How Different Will Your 2013 Taxes Be?
OK, so your taxes are going up.
For most of us, this will come from the expiration of a two-year payroll tax 'holiday', which knocked two percent off your Social Security payroll tax. The last-minute 'fiscal cliff' deal will raise the average American household's tax bill by $1,250 this year, or about $25 a week. Without a deal, taxes would have jumped by more than $500 billion in 2013 as almost every tax cut enacted since 2001 was set to expire. That would have cost the average household almost $3,500 per year, or about $67 a week.
But there is a lot of tax relief that has been extended.
The deal preserves most of those tax cuts - except for the very top earners. Even then, the final deal raised the definition of 'wealthy' from $250,000 for couples/$200,000 for individuals to $450,000 for couples/$400,000 for individuals.
Here are some of the ways your tax bill may change:
The most obvious change will be a small increase (about two percent) coming out of your first paycheck of the year. If you hit that $113,700 limit before the end of the year, you stop paying the tax.
The Bush-era tax cuts have expired. Only the wealthiest taxpayers will be affected by this, most of us won't feel that sting. The new top bracket (above $400,000 for individuals/$450,000 for couples) will now pay 39.6 percent on every dollar over that amount, up from the current 35 percent.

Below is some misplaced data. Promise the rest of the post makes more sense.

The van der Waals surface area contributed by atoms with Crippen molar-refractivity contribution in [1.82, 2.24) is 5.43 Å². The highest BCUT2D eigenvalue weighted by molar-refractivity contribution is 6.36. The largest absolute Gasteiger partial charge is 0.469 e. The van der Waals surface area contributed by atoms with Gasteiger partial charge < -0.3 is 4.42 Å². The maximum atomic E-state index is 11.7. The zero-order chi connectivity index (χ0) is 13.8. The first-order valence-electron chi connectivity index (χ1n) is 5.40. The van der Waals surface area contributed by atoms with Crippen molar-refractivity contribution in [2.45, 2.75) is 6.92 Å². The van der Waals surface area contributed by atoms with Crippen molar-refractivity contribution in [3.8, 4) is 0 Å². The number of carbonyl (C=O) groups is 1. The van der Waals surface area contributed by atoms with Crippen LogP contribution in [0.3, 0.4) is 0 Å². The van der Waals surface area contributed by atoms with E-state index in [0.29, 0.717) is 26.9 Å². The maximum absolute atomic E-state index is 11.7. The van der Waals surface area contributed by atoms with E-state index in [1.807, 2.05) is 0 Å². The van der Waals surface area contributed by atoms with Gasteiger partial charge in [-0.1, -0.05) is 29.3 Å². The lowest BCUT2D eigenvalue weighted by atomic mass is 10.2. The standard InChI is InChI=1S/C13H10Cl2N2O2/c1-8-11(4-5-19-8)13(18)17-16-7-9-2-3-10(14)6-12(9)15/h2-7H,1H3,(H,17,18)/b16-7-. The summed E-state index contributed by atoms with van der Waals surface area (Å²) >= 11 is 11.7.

CREDITS AND DEDUCTIONS:
1. Mortgage interest deductions will be lost for some upper-income households, which will now be capped for individuals making more than $250,000/couples more than $300,000. There will also be a phase out of the $3,800 personal exemption.
2. Good news for parents! They will get to keep a $1,000 child tax credit. The new law also reversed a cut in the $3,000 credit for child and dependent care that was due to take effect. Parents will continue to get the up-to-$2,500 tax credit for college tuition that was set to be cut.
CAPITAL GAINS, DIVIDENDS:
1. Money from capital gains or dividends on investments will still be taxed at 15 percent - unless your total income is more than $400,000 for individuals/$450,000 for couples. Also, those in the top bracket will now pay 20 percent - up from 15 percent.
2. Dividends and gains on investments held in a qualified account like a 401(k) will still be deferred until you withdraw the money when you retire.
ALTERNATIVE MINIMUM TAX:
Originally designed to close tax loopholes for 'wealthy' families, the law's architects forgot to take inflation into account, pushing more and more middle-income households into its path every year.
The new law restores Medicare fees paid to doctors - which would have surgically removed 27 percent of your doctor's Medicare income this year - but only for 2013. So you doctor still faces the prospect of a 27 percent cut in 2014.
1. Previously, Congress added several 'tiers' of extended unemployment insurance for jobless workers. The new law keeps them in place - but only for one year.
2. Low-income families also dodged cuts in the earned income tax credit that were set to take effect in 2013.
The new law preserved the $5 million tax-free threshold and raised the top tax rate to 40 percent.